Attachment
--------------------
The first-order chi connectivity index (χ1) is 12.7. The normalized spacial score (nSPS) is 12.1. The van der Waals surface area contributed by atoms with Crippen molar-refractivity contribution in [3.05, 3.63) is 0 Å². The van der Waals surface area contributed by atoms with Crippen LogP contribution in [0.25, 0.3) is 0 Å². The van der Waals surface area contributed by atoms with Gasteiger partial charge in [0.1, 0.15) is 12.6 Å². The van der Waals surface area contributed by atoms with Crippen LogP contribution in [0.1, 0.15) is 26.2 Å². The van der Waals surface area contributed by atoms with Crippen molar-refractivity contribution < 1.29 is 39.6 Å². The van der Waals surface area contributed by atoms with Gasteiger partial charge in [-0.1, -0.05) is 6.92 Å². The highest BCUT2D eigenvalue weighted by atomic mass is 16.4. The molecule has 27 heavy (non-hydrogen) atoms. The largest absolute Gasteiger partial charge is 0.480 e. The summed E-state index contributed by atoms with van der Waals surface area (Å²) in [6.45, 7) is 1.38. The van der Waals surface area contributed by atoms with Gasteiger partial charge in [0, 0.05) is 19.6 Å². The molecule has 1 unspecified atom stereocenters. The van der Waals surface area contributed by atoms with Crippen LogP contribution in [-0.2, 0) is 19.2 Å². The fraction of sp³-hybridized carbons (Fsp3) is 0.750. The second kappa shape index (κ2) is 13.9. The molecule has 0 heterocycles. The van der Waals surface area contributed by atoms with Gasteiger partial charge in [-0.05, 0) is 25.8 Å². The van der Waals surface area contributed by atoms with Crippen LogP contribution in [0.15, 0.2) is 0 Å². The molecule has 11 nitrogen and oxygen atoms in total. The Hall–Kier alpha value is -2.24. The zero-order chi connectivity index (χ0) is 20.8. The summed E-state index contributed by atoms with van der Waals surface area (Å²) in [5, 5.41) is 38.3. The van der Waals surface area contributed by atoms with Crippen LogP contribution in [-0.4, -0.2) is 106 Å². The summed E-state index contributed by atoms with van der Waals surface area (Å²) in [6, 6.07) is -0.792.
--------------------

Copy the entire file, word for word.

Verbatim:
The first-order chi connectivity index (χ1) is 12.7. The normalized spacial score (nSPS) is 12.1. The van der Waals surface area contributed by atoms with Crippen molar-refractivity contribution in [3.05, 3.63) is 0 Å². The van der Waals surface area contributed by atoms with Crippen LogP contribution in [0.25, 0.3) is 0 Å². The van der Waals surface area contributed by atoms with Gasteiger partial charge in [0.1, 0.15) is 12.6 Å². The van der Waals surface area contributed by atoms with Crippen LogP contribution in [0.1, 0.15) is 26.2 Å². The van der Waals surface area contributed by atoms with Crippen molar-refractivity contribution < 1.29 is 39.6 Å². The van der Waals surface area contributed by atoms with Gasteiger partial charge in [-0.1, -0.05) is 6.92 Å². The highest BCUT2D eigenvalue weighted by atomic mass is 16.4. The molecule has 27 heavy (non-hydrogen) atoms. The largest absolute Gasteiger partial charge is 0.480 e. The summed E-state index contributed by atoms with van der Waals surface area (Å²) in [6.45, 7) is 1.38. The van der Waals surface area contributed by atoms with Gasteiger partial charge in [0, 0.05) is 19.6 Å². The molecule has 1 unspecified atom stereocenters. The van der Waals surface area contributed by atoms with Crippen LogP contribution in [-0.2, 0) is 19.2 Å². The fraction of sp³-hybridized carbons (Fsp3) is 0.750. The second kappa shape index (κ2) is 13.9. The molecule has 0 heterocycles. The van der Waals surface area contributed by atoms with Gasteiger partial charge in [-0.05, 0) is 25.8 Å². The van der Waals surface area contributed by atoms with Crippen LogP contribution in [0.15, 0.2) is 0 Å². The molecule has 11 nitrogen and oxygen atoms in total. The Hall–Kier alpha value is -2.24. The zero-order chi connectivity index (χ0) is 20.8. The summed E-state index contributed by atoms with van der Waals surface area (Å²) in [5, 5.41) is 38.3. The van der Waals surface area contributed by atoms with Crippen LogP contribution in [-0.4, -0.2) is 106 Å². The summed E-state index contributed by atoms with van der Waals surface area (Å²) in [6, 6.07) is -0.792.